Shure Logo.png

Flogging Your Vlog: A YouTube Primer for Musicians

Having a vlog is a great way for musicians to build a following and connect to fans. The singer-songwriter HANNAH TRIGWELL offers a useful YouTube primer.
April, 14 2020 |

Having a vlog is a great way for musicians to build a following and connect to fans. The singer-songwriter HANNAH TRIGWELL offers a useful YouTube primer.

Getting your music “out there” is something I heard a lot about when I was first starting out as an artist. At the time, there wasn’t an obvious way to do this and local promoters in Leeds weren’t eager to offer me a gig and, to be honest, I understood why. I had no fans, so how could I fill a venue?

So I began busking at the age of 18, playing the streets of my hometown to grow my audience. This literally got my music “out there” and gradually I became better known. I started to gig locally, pulling in good-sized crowds and finally making those promoters happy.

Of course, these days touring and performing have all been put on hold. Fortunately, there is still another great way to connect to music fans out there: a vlog on YouTube. The video platform was still in its infancy when I stumbled across it. But I was encouraged to see people of all nationalities commenting on videos of live music performances. I was so excited. I had found it! A way to further grow my audience around the world.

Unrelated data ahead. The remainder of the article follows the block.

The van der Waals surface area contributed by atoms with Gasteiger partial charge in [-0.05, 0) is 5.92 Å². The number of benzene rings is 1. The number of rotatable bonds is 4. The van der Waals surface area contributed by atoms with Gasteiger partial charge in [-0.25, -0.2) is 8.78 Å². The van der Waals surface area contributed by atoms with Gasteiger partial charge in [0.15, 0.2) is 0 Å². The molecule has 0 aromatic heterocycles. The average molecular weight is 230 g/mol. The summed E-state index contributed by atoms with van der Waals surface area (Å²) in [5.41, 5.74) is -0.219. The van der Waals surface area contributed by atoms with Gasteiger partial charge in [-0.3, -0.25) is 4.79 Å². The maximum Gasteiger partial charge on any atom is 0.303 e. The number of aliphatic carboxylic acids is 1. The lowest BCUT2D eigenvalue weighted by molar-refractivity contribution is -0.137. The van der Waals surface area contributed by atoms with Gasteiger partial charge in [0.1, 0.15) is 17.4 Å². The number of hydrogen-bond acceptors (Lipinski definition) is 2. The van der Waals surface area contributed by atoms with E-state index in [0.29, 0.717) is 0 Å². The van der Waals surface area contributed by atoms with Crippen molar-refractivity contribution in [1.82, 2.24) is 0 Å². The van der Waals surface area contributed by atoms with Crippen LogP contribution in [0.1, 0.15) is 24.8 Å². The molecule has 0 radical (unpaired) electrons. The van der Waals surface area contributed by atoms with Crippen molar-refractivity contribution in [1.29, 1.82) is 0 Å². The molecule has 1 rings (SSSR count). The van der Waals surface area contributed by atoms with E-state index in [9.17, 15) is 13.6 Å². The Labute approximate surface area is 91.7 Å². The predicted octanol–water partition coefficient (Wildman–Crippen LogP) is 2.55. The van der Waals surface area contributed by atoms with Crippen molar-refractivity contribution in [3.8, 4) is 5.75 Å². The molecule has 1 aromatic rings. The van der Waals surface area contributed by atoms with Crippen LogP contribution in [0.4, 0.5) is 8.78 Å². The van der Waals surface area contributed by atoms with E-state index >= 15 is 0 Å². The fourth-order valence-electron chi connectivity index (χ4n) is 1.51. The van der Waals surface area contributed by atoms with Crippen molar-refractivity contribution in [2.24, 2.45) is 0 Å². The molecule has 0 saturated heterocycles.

Roll on eight years and my YouTube channel now has an audience of over 500,000 subscribers notching up more than 120 million views. My success online has helped me tour nationally and internationally numerous times, as well as achieve two #1 original singles in South East Asia. It also helps explain why my self-released debut album RED went straight to #4 in Malaysia. 

My other top ten international singles are delicate acoustic covers of popular songs, which is what I was posting on YouTube for years before pursuing a career as a songwriter and original artist. Though I have posted lots of content I am really proud of, I have also made my share of mistakes along the way. Here are a few important things I have learned on my journey as a musician vlogger.


Post What You Want

It can be a challenge to stay strong and veer away from popular topics or trends (i.e. the videos that get the most views). But if you really want to have some longevity on YouTube (or any other social media platform for that matter) post what YOU want to post. Pandering to anything that doesn’t feel like "you" is sure to be a mistake and people will see straight through it. Yes, a one-off video may bring you views in the short-term, but the viewers brought in by it will be after more of the same type of content. You might soon find yourself struggling to find the motivation to create stuff you don’t really believe in. And it should be fun! So do what you love, and post what you want (but try to be consistent).


Timing Is Everything (Part 1)